The story begins for me back in 1940 at Columbia University when, as a shiny new graduate student, I thought I should pay a courtesy call on the illustrious Professor Enrico Fermi, whose presence at Columbia was one reason for my coming. His office was listed as seventh floor of Pupin physics laboratory. So I took the elevator and got off at that floor. There was a sort of foyer serving two wings. I looked around for the office. I wondered whether he would be very formal, as I had heard some Europeans were, and would require an appointment set up with his secretary. Suddenly… a door burst open, and a dark-haired man ran past me at full tilt, disappearing through the opposite door. He was wearing a lab coat and was carrying a bit of something in a pair of chemical tongs. I stood there flat-footed wondering what to do, when the first door burst open again, and what appeared to be a younger version of the first gentleman, similarly attired and similarly burdened, dashed by me and also disappeared through the second door. Although the full significance of this minidrama was not completely clear to me then, it seemed clear enough that this was not the day for a courtesy call on the professor. The bit of something that was being carried was probably a rhodium foil, which had been activated by neutrons. Because rhodium decays with a half-life of 42 seconds, one had to be quick in carrying it from the lab where it was activated to a place where its activity could be measured. Only later did I find myself caught up in races devised by Fermi and Herbert Anderson.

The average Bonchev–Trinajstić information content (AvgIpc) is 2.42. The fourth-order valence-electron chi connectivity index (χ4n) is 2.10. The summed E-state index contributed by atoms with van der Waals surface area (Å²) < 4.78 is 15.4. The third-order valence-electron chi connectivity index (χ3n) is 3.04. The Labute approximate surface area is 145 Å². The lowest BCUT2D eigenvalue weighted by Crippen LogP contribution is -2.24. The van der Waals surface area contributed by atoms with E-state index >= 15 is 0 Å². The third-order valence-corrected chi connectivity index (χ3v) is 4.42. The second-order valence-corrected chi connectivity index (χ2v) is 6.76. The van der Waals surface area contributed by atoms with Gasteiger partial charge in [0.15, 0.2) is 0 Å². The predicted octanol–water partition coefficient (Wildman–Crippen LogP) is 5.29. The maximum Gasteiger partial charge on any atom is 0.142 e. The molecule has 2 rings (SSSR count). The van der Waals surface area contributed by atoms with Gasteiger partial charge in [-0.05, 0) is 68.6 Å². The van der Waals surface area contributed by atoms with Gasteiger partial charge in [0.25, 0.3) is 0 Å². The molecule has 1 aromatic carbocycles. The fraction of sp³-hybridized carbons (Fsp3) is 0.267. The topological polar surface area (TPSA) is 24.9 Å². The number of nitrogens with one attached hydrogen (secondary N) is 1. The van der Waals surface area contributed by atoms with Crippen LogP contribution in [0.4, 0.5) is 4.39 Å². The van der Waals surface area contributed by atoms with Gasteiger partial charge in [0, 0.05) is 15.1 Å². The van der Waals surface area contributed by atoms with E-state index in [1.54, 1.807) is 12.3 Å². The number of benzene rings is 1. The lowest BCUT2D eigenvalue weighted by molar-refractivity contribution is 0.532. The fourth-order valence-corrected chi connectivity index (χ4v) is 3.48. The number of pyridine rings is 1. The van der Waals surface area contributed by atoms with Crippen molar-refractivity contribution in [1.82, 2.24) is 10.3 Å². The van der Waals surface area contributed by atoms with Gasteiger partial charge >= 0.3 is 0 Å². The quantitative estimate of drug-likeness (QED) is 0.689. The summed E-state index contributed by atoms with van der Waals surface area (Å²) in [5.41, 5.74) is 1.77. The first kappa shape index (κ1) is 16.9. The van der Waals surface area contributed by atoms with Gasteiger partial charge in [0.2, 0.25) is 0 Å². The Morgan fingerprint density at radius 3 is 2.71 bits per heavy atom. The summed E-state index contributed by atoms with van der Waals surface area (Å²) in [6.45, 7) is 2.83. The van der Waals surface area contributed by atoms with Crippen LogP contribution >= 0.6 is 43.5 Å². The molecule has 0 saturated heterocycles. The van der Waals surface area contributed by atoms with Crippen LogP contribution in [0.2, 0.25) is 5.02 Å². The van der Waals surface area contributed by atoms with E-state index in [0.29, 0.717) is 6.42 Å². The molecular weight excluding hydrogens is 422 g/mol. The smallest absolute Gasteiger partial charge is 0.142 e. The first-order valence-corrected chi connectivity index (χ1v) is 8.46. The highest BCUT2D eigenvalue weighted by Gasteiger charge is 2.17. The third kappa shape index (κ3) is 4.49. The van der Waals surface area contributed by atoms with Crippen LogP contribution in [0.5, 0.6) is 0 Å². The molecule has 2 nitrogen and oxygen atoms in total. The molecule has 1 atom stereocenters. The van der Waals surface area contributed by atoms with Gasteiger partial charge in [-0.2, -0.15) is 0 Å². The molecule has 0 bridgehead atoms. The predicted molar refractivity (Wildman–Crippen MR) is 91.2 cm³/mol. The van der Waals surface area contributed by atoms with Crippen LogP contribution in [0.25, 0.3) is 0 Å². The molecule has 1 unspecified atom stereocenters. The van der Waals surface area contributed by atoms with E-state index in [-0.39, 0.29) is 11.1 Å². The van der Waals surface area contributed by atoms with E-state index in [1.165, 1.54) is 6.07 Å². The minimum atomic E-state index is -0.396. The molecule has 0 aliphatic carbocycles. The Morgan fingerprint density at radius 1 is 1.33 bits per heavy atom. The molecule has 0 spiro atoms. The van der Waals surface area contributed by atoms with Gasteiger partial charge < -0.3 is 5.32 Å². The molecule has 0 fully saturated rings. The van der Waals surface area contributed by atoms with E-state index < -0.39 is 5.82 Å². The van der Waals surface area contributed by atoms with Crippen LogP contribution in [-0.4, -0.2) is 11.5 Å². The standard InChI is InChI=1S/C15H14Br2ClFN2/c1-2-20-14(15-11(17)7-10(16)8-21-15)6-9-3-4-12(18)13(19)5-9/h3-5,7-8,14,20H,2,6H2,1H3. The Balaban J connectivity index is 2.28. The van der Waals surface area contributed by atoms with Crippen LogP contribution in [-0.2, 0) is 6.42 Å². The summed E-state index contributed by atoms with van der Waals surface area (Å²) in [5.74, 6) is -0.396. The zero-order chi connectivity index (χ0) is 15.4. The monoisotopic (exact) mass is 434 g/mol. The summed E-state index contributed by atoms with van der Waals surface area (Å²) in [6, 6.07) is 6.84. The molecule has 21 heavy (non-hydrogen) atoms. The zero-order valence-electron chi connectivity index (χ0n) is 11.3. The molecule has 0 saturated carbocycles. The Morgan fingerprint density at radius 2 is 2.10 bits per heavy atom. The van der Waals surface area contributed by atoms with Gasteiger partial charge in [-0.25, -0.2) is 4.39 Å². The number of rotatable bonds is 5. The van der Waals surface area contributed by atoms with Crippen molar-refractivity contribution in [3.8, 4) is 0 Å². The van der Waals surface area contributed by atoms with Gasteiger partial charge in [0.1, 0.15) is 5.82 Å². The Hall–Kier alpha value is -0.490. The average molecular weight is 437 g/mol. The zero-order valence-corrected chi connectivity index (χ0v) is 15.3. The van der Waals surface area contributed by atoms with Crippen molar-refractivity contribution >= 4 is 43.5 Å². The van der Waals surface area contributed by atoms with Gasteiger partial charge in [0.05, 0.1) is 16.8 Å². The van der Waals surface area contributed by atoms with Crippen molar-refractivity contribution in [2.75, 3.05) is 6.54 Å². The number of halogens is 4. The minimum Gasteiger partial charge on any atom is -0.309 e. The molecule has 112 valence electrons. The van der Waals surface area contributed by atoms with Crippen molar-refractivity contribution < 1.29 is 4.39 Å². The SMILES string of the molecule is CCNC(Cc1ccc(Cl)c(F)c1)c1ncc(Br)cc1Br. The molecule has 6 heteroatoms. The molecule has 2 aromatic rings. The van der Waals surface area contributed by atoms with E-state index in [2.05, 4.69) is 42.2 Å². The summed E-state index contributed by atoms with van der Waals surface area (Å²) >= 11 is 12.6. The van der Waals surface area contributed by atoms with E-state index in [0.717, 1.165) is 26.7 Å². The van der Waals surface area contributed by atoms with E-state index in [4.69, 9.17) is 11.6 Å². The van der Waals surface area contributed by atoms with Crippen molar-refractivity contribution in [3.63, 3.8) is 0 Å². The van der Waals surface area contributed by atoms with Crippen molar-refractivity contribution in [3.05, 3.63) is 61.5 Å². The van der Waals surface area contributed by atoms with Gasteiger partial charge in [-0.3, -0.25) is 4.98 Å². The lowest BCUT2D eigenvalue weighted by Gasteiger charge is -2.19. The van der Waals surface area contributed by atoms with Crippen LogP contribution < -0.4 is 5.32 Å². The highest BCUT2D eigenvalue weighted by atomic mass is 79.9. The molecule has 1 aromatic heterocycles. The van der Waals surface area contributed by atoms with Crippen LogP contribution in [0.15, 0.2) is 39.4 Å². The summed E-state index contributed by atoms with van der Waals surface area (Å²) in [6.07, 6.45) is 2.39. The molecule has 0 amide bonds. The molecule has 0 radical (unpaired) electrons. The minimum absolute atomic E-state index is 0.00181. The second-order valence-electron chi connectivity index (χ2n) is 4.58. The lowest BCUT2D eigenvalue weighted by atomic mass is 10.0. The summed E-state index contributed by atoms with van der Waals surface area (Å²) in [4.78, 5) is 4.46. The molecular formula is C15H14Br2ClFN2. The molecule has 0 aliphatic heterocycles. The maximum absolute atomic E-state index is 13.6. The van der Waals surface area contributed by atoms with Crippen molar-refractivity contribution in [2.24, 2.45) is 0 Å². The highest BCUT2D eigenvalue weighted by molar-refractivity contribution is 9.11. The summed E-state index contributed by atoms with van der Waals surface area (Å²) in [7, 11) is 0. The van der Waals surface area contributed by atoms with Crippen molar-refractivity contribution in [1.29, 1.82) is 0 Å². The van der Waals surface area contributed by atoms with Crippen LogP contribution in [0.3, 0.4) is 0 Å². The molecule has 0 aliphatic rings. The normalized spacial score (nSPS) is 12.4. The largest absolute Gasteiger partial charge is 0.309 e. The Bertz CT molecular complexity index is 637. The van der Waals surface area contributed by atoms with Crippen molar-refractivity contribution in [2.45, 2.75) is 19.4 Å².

Soon afterward I was to meet Fermi in the classroom. The course was mechanics, elasticity, hydrodynamics, and a short introduction to quantum mechanics. The course was exceptionally clear, beautifully organized. He wrote everything out on the board: as a consequence I have complete notes of the course. He also gave a course in thermodynamics, using his book. Other faculty members—Maria Mayer, Arnold Nordseick—also gave great lectures. Edward Teller, on the other hand, was interesting and informative, but quite disorganized.